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THE JOURNAL OF SPORTS MEDICINE AND PHYSICAL FITNESS
A Journal on Applied Physiology, Biomechanics, Preventive Medicine,
Sports Medicine and Traumatology, Sports Psychology
Indexed/Abstracted in: Chemical Abstracts, CINAHL, Current Contents/Clinical Medicine, EMBASE, PubMed/MEDLINE, Science Citation Index Expanded (SciSearch), Scopus
Impact Factor 1,111
ORIGINAL ARTICLES BODY COMPOSITION AND NUTRITION
The Journal of Sports Medicine and Physical Fitness 2014 August;54(4):475-80
Cardiorespiratory, metabolic and hormonal responses during open-wheel indoor kart racing
Sperlich B. 1, Osman-Reinkens S. 2, Zinner C. 2, Krueger M. 2, Holmberg H.-C. 3 ✉
1 Department of Sport Science, University of Würzburg, Würzburg, Germany;
2 Institute of Training Science and Sport Informatics, German Sport University, Cologne, Germany;
3 Swedish Winter Sports Research Centre, Department of Health Sciences, Mid Sweden University, Östersund, Sweden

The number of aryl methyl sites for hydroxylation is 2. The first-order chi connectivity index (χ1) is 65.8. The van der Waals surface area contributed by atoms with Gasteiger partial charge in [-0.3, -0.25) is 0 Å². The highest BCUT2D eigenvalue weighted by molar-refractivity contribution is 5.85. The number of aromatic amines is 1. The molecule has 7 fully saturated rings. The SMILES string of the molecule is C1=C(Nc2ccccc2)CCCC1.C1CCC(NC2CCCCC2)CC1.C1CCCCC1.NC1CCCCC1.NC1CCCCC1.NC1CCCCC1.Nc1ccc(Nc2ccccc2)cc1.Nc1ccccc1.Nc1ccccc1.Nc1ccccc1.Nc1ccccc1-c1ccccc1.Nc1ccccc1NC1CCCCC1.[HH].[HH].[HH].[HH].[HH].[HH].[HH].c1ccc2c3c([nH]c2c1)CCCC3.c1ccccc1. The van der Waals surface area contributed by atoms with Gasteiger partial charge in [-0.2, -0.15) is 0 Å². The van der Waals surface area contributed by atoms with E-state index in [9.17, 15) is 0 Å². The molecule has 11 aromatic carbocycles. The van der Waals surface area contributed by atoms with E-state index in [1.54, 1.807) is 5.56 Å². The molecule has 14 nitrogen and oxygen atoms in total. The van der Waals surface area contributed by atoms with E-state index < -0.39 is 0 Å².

AIM: This study aimed to quantify the cardiorespiratory, metabolic and hormonal responses of elite open-wheel indoor kart racers.
METHODS: Ten male racers (age: 21±3 yrs; height: 1.92±0.06 m, body mass: 76.0±5.9 kg) participated in a racing tournament. Their peak oxygen uptake and heart rate were assessed by a ramp test (100 W, increase 30 W·min-1) in the laboratory. During the racing itself, the cardio-respiratory and accelerometer values were recorded and pre- and post-race levels of blood lactate and salivary cortisol were determined.
RESULTS: The average peak values for all of the drivers with respect to oxygen uptake and heart rate were 4.5±0.8 L·min-1 (56.7±7.9 mL·min-1·kg-1) and 193±5 beats·min-1, respectively. Overall, 28.3±3.3 laps were completed during 30-min of racing. Acceleration forces for the entire test averaged 1.20±0.51 G (maximum: 3.30 G), declining from the first 10 min until the end of racing (P<0.03). The oxygen uptake (~20 mL·min-1·kg-1), heart rate (~133 beats·min-1), respiratory exchange ratio (~0.96) and ventilation (~70 L·min-1) observed indicated moderate cardio-respiratory responses. Blood lactate concentration was significantly higher after the race than before but remained at <2 mmol·L-1 (P<0.01; effect size: 1.62).
CONCLUSION: There were no differences between salivary cortisol levels before and after the race (P<0.06; effect size: 0.49). Directly after the race, the drivers rated their perceived exertion on Borg’s scale as 11.1±1.3. The present data revealed that the psycho-physical exertion associated with a 30-min open-wheel indoor kart race is moderate.